State Board of Medical Examiners Temporarily Suspends License of Warren County Doctor for Allegedly Indiscriminately Prescribing
Potent Fentanyl Spray Painkiller ‘Subsys’ to Patients
Latest MD to Face Discipline in Attorney General’s Crackdown on Off-Label
Prescribing of ‘TIRF’ Drugs Approved Only to Treat Breakthrough Cancer Pain
NEWARK – Continuing the State’s crackdown on doctors who disregard prescribing restrictions on the potent fentanyl painkiller “Subsys,” the State Board of Medical Examiners (“the Board”) has temporarily suspended the license of a Warren County physician amid allegations he indiscriminately prescribed the oral spray drug outside its federally-approved use as a cancer pain medication.
Dr. Kenneth P. Sun, who practices pain management medicine in Phillipsburg, agreed to the temporary suspension of his license amid allegations he engaged in professional misconduct and gross negligence by indiscriminately prescribing Subsys, a drug approved by the federal Food and Drug Administration (“FDA”) strictly to treat breakthrough pain in cancer patients who are already receiving, and who are tolerant to, around-the-clock opioid therapy for their underlying persistent cancer pain.
Sun allegedly prescribed Subsys to several non-cancer patients for whom such a drug was “contraindicated” because of the associated risks of addiction, overdose and death. He is the third physician to be sanctioned under the State’s crackdown on doctors who disregard FDA restrictions on the prescription of Subsys, one of six transmucosal immediate release fentanyl ("TIRF") medications that instantly deliver the powerful painkiller fentanyl through the oral membranes.
“These are extremely potent drugs approved only for use in cancer patients who have built up a tolerance for them. Doctors who prescribe Subsys or other TIRF medications for any other use, as we allege Dr. Sun did, face immediate disciplinary action,” said Attorney General Christopher S. Porrino. “We will do everything within our regulatory power to stop irresponsible physicians from exposing patients to grave danger or death by indiscriminately prescribing them these highly-restricted drugs.”
According the Consent Order between Sun and the Board, Sun’s “off-label” prescription of Subsys to non-cancer patients “jeopardized his patients’ welfare in reckless or willful disregard of the drug’s unequivocal and well-established risks” and flouted the rules for prescribing it. Sun’s license will remain suspended pending the resolution of the allegations against him and pending further Order by the Board, under the terms of the Consent Order.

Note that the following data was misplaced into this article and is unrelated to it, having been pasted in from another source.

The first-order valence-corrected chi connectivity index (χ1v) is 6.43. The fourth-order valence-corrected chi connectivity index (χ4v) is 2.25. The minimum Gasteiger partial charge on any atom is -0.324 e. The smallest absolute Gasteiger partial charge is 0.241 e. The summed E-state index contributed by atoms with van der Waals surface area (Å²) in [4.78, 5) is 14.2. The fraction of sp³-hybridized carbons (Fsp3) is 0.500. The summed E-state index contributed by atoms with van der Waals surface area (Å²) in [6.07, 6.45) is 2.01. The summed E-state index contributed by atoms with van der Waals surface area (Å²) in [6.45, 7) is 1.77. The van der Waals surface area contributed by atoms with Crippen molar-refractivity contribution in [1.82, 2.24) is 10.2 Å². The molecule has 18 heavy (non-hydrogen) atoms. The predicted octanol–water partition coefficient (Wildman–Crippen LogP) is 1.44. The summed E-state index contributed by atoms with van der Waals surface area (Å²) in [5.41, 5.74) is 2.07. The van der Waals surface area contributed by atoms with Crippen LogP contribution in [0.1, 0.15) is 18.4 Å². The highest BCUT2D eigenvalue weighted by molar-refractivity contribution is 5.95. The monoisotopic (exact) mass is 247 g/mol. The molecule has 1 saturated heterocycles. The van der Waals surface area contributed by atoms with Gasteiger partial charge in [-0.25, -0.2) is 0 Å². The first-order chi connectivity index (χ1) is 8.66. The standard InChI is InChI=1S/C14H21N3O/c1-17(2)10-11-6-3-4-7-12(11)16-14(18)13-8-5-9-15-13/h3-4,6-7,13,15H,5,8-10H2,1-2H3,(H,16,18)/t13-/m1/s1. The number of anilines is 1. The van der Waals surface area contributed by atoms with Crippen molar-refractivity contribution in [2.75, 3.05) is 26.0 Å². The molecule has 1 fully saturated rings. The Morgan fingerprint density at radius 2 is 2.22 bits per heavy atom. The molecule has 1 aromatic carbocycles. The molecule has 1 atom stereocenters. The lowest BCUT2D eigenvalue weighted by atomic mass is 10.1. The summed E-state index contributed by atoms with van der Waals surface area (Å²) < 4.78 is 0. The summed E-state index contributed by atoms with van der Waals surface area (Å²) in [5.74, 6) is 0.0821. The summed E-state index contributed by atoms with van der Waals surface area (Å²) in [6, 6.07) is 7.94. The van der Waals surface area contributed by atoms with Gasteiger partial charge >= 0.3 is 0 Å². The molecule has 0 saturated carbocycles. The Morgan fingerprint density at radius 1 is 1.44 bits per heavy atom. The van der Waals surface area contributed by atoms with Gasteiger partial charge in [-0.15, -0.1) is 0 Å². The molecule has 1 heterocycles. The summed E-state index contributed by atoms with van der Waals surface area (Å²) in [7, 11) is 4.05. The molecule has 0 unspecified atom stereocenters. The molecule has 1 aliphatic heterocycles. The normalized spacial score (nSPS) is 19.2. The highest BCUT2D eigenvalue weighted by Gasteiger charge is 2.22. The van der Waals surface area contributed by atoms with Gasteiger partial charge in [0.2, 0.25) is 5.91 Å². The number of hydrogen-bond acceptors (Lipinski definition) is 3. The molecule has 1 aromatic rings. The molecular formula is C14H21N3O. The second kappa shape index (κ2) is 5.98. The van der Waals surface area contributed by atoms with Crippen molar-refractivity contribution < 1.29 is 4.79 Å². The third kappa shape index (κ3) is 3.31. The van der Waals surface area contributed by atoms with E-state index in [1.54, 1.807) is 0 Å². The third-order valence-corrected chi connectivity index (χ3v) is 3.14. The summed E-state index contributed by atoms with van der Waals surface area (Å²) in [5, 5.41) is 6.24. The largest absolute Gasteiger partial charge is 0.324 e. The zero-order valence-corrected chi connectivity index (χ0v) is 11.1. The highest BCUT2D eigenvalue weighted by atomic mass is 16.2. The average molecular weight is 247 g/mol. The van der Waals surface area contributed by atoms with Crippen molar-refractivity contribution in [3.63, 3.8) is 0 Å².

“Dr. Sun’s alleged actions demonstrate a serious lapse in judgment and a profound indifference to his patients’ health; conduct that calls into question his fitness to practice medicine,” said Steve Lee, Director of the Division of Consumer Affairs. “The temporary suspension of his license ensures that the public will be protected while these very serious allegations are pending against Dr. Sun.”
If proven, Sun’s indiscriminate prescribing of Subsys – an opioid approximately fifty times more powerful than heroin and one hundred times more powerful than morphine – would demonstrate a clear and imminent danger to the public and provide the Board with grounds to suspend or revoke his license, according to the State’s allegations.
In October 2016, Attorney General Porrino and Director Lee issued a public alert warning patients and doctors alike of the risks associated with prescribing Subsys and other TIRF medications outside their approved use to treat cancer pain.
That warning came as the State filed an action against a Cherry Hill family physician for allegedly prescribing Subsys “off-label” to three patients, one of whom died.
As part of the State’s initiative to determine whether doctors have been prescribing Subsys appropriately, investigators with the Enforcement Bureau of the Division of Consumer Affairs inspected patient records at six doctors’ offices statewide, and subpoenaed patient records from 10 others. Inspections and investigations of off-label prescribing of Subsys will continue as part of this initiative.
Since then, the Board has temporarily suspended the license of the Cherry Hill physician whose patient died after being improperly prescribed Subsys. The doctor’s license will remain suspended until the allegations against her are resolved. The Board also permanently revoked the license of a Middlesex pain management specialist amid allegations he indiscriminately prescribed Subsys to his patients, and following his criminal conviction in a sophisticated fraud and money laundering scheme in connection with his practices.
Investigators with the Enforcement Bureau within the Division of Consumer Affairs conducted the investigation.
Deputy Attorney General Christopher Salloum, of the Professional Boards Prosecution Section in the Division of Law, is representing the State in this matter.
Zahid Quraishi, Esq. of Riker Danzig, Scherer, Hyland, & Perretti is representing Sun in this matter.
Patients who believe they were prescribed Susbys in violation of the FDA restrictions should contact the Division of Consumer Affairs by calling 1-800-242-5846 (toll free within New Jersey) or 973-504-6200.